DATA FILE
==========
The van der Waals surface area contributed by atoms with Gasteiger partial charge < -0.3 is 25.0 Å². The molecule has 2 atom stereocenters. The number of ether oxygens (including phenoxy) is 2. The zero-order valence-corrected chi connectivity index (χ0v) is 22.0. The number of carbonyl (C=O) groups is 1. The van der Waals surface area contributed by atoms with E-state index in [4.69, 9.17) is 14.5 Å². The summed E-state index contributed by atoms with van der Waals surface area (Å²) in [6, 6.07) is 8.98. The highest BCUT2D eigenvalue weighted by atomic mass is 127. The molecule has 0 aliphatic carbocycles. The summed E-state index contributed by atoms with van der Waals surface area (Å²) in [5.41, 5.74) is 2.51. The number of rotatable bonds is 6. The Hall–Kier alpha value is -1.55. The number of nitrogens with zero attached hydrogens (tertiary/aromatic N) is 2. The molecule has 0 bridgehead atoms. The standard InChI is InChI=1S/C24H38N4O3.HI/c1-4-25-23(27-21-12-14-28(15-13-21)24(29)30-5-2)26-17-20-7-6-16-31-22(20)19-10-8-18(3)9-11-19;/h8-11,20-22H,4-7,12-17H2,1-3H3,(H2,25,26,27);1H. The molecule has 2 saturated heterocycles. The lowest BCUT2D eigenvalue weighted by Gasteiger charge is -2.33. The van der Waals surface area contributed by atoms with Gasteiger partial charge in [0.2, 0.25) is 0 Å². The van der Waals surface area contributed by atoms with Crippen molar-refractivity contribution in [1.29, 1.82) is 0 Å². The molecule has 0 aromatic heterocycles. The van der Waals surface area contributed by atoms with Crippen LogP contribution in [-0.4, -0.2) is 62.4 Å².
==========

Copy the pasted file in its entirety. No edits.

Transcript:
The van der Waals surface area contributed by atoms with Gasteiger partial charge < -0.3 is 25.0 Å². The molecule has 2 atom stereocenters. The number of ether oxygens (including phenoxy) is 2. The zero-order valence-corrected chi connectivity index (χ0v) is 22.0. The number of carbonyl (C=O) groups is 1. The van der Waals surface area contributed by atoms with E-state index in [4.69, 9.17) is 14.5 Å². The summed E-state index contributed by atoms with van der Waals surface area (Å²) in [6, 6.07) is 8.98. The highest BCUT2D eigenvalue weighted by atomic mass is 127. The molecule has 0 aliphatic carbocycles. The summed E-state index contributed by atoms with van der Waals surface area (Å²) in [5.41, 5.74) is 2.51. The number of rotatable bonds is 6. The Hall–Kier alpha value is -1.55. The number of nitrogens with zero attached hydrogens (tertiary/aromatic N) is 2. The molecule has 0 bridgehead atoms. The standard InChI is InChI=1S/C24H38N4O3.HI/c1-4-25-23(27-21-12-14-28(15-13-21)24(29)30-5-2)26-17-20-7-6-16-31-22(20)19-10-8-18(3)9-11-19;/h8-11,20-22H,4-7,12-17H2,1-3H3,(H2,25,26,27);1H. The molecule has 2 saturated heterocycles. The lowest BCUT2D eigenvalue weighted by Gasteiger charge is -2.33. The van der Waals surface area contributed by atoms with Gasteiger partial charge in [0.2, 0.25) is 0 Å². The van der Waals surface area contributed by atoms with Crippen molar-refractivity contribution in [1.29, 1.82) is 0 Å². The molecule has 0 aromatic heterocycles. The van der Waals surface area contributed by atoms with Crippen LogP contribution in [-0.4, -0.2) is 62.4 Å².